Emerald Princess 2007 Fincantieri 2007–Present 113,561 tons  Bermuda Emerald Prinsess Stockholm 2011a.jpg
Ruby Princess 2008 Fincantieri 2008–Present 113,561 tons  Bermuda Ruby Princess at port in Grenada.jpg

Coral class[edit]

These two ships each have a capacity of 1,970 passengers and 895 crew.

Ship Built Builder Entered service
for Princess
Gross Tonnage Flag Notes Image
Coral Princess 2002 Chantiers de l'Atlantique 2002–Present 91,627 tons  Bermuda Panamax-type Coral Princess - IMO 9229659 (2937202430).jpg
Island Princess 2003 Chantiers de l'Atlantique 2003–Present 91,627 tons  Bermuda Panamax-type Island Princess in Port Everglades.JPG

Sun class[edit]

These three ships each have a capacity of 1,990 passengers and 924 crew.

Ship Built Builder Entered service
for Princess
Gross Tonnage Flag Notes Image
Sun Princess 1995 Fincantieri 1995–Present 77,499 tons  Bermuda Last Refurbished in 2010[13] Sunprincess suvafiji1.jpg
Dawn Princess 1997 Fincantieri 1997–Present 77,499 tons  Bermuda Last Refurbished in 2009[14] Dawn Princess.jpg
Sea Princess 1998 Fincantieri 1998–2003 2005-Present 77,690 tons  Bermuda Sailed as P&O Adonia from 2003 to 2005 Sea Princess Darling Harbour.jpg

R Class[edit]

These two ships each have a capacity of 680 passengers and 373 crew.

Ship Built Builder Entered service
for Princess
Gross Tonnage Flag Notes Image
Ocean Princess 1999 Chantiers de l'Atlantique 2002–Present 30,277 tons  Bermuda Previously R Four and Tahitian Princess Ocean Princess in Argostoli.jpg
Pacific Princess 1999 Chantiers de l'Atlantique 2003–Present 30,277 tons  Bermuda Previously R Three Pacific Princess in Split on 2011-07-08.jpg

Future fleet[edit]

Royal class[edit]

Ship Year
Built
Will sail for
Carnival
Gross Tonnage Homeport Flag Notes Image
unamed 2017 2017 143,000 GT  Bermuda [15]

Former fleet[edit]

  • Princess Patricia (1965–1966) - First Princess ship in the fleet. Built 1949, scrapped in Taiwan, 1995.
  • Princess Italia (1967–1973) - Between 2002 and 2010, sailed for Louis Cruise Lines as the Sapphire. She was sold for scrap in 2012.
  • Carla C (1968–1970) - Former Flandre (1951) of the French Line. Owned by Costa Cruises and marketed as the Princess Carla while under charter to Princess, though never formally renamed. Later sold by Costa to Epirotiki Lines and renamed Pallas Athena. She was sold for scrap after being destroyed by a fire in 1994.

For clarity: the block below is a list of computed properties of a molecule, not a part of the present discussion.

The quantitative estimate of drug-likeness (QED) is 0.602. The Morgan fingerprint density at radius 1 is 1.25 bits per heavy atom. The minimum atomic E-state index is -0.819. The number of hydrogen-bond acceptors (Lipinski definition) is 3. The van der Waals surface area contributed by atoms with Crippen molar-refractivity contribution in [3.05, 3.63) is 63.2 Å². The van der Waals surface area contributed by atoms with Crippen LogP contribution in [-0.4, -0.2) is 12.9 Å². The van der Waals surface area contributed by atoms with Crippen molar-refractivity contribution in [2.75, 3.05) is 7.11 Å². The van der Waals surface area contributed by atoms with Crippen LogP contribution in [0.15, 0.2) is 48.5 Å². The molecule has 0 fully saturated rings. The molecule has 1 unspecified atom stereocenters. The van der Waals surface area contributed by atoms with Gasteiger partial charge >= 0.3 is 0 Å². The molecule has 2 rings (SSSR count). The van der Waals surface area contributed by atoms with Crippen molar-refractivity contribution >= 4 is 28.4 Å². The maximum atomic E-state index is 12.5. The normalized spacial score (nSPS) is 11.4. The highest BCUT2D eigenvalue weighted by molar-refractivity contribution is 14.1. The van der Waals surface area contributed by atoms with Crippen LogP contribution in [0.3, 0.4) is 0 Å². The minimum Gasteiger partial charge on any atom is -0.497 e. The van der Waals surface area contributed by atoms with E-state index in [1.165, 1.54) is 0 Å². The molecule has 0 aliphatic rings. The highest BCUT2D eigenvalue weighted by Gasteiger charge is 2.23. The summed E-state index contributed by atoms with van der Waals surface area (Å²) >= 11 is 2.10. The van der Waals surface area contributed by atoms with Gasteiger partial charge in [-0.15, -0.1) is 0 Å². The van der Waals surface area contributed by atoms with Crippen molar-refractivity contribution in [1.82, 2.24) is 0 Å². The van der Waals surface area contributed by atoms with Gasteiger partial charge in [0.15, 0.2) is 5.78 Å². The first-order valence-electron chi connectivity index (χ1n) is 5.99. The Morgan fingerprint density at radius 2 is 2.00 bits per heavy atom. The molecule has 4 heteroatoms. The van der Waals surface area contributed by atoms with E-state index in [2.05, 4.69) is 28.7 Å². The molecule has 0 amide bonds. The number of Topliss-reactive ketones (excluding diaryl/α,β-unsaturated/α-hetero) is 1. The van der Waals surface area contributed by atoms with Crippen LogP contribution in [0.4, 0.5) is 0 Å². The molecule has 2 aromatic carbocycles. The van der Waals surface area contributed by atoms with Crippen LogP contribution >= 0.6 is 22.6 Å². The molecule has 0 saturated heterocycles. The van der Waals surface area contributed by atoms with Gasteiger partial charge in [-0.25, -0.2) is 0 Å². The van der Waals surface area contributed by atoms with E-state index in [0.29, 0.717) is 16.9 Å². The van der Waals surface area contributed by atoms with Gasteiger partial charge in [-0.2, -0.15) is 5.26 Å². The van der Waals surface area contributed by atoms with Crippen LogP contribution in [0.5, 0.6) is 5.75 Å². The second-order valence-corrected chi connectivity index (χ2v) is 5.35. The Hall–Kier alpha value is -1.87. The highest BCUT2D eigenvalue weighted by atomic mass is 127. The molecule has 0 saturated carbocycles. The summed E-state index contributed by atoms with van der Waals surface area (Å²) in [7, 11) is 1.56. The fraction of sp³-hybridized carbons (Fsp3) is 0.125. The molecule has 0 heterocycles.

• Island Princess (1972–1999) - Since 2002, sailing for Voyage of Discovery as Discovery; will also sail for Cruise & Maritime Voyages in 2013.
  • Sun Princess (1974–1989) - Since 2012, sailing for Runfeng Ocean (Hong Kong) Deluxe Cruises Limited as the Ocean Dream.
  • Pacific Princess (1975–2002) - Since 2008, sailing for Quail Cruises as Pacific; as of 2013 she is laid up awaiting scrapping at Aliaga, Turkey.
  • Sea Princess (1979–1995) - Since 2008, sailing for Lord Nelson Seereisen as Mona Lisa; as of 2012 she is known as the Veronica and is a hotel ship in Oman.
  • Royal Princess (1984–2005) - From 2005 to 2011, sailed for P&O Cruises as the Artemis. Since 2011, transferred to Phoenix Reisen and sails as the Artania.
  • Fair Princess (1988–1997) - Originally built for the Cunard Line as the Carinthia in 1956, scrapped in Alang, India, 2005.
  • Dawn Princess (1988–1993) - First sailed as the Sylvania for Cunard Line in 1957. Scrapped in Alang, India, 2004.
  • Sky Princess (1988–2000) - Last sailed for Pullmantur Cruises in 2011, as the Atlantic Star; she was scrapped at Aliaga, Turkey in 2013.
  • Star Princess (1989–1997 ) - Sailed for Ocean Village as the Ocean Village. In 2010, transferred to P&O Cruises Australia and sails as the Pacific Pearl.
  • Crown Princess (1990–2002) - Between 2004 and 2009, sailed for Ocean Village as the Ocean Village Two. In 2009, transferred to P&O Cruises Australia and sails as the Pacific Jewel.
  • Regal Princess (1991–2007) - Since 2007, sailing for P&O Cruises Australia as Pacific Dawn.
  • Golden Princess (1993–1996) - Since 2005, sailing for Fred. Olsen Cruise Lines as Boudicca.
  • Ocean Princess (2000–2002) - Since 2002, sailing for P&O Cruises as the Oceana.
  • Royal Princess (2007–2011) - Since 2011, sailing for P&O Cruises as the Adonia.

References[edit]

  1. ^ "Contact Us". Princess Cruises. Retrieved on January 20, 2010.
  2. ^ "2012 World Wide Market Share". Cruise Market Watch. 2011-11-20. 
  3. ^ a b c d e f g Princess Cruises timeline
  4. ^ Princess Cruises v. GE, 143 F.3d 828 (1998)
  5. ^ P&O plan to demerge its cruise division
  6. ^ Carnival cruises to P&O deal
  7. ^ "No newbuildings for Carnival's US brands at current dollar-euro rate - Arison". Cruise Business Review. Cruise Media Oy Ltd. 2008-04-04. Retrieved 2008-04-03. [dead link]
  8. ^ a b c "Fincantieri to build two prototype ships for Princess Cruises". Cruise Industry News. 17 February 2010. Retrieved 17 February 2010. 
  9. ^ a b c d e "Carnival Corp. finalizes contracts for two new Princess ships". Cruise Industry News. 4 May 2010. Retrieved 4 May 2010. 
  10. ^ a b "Princess Cruises Announces Name of Next New Ship Will Be Regal Princess - Cruise Industry News | Cruise News". Cruise Industry News. 2012-08-28. Retrieved 2013-03-02. 
  11. ^ "Kate Middleton to be godmother to Royal Princess". Travel Weekly (UK). Travel Weekly Group. 2013-04-09. Retrieved 2013-04-10. 
  12. ^ [1][dead link]
  13. ^ [2][dead link]
  14. ^ "Dawn Princess sets sail after two-week drydock". Cruisebusiness.com. 2009-06-22. Retrieved 2013-03-02. 
  15. ^ http://www.cruiseindustrynews.com/cruise-news/11402-princess-orders-third-royal-class-ship-for-2017-delivery.html

External links[edit]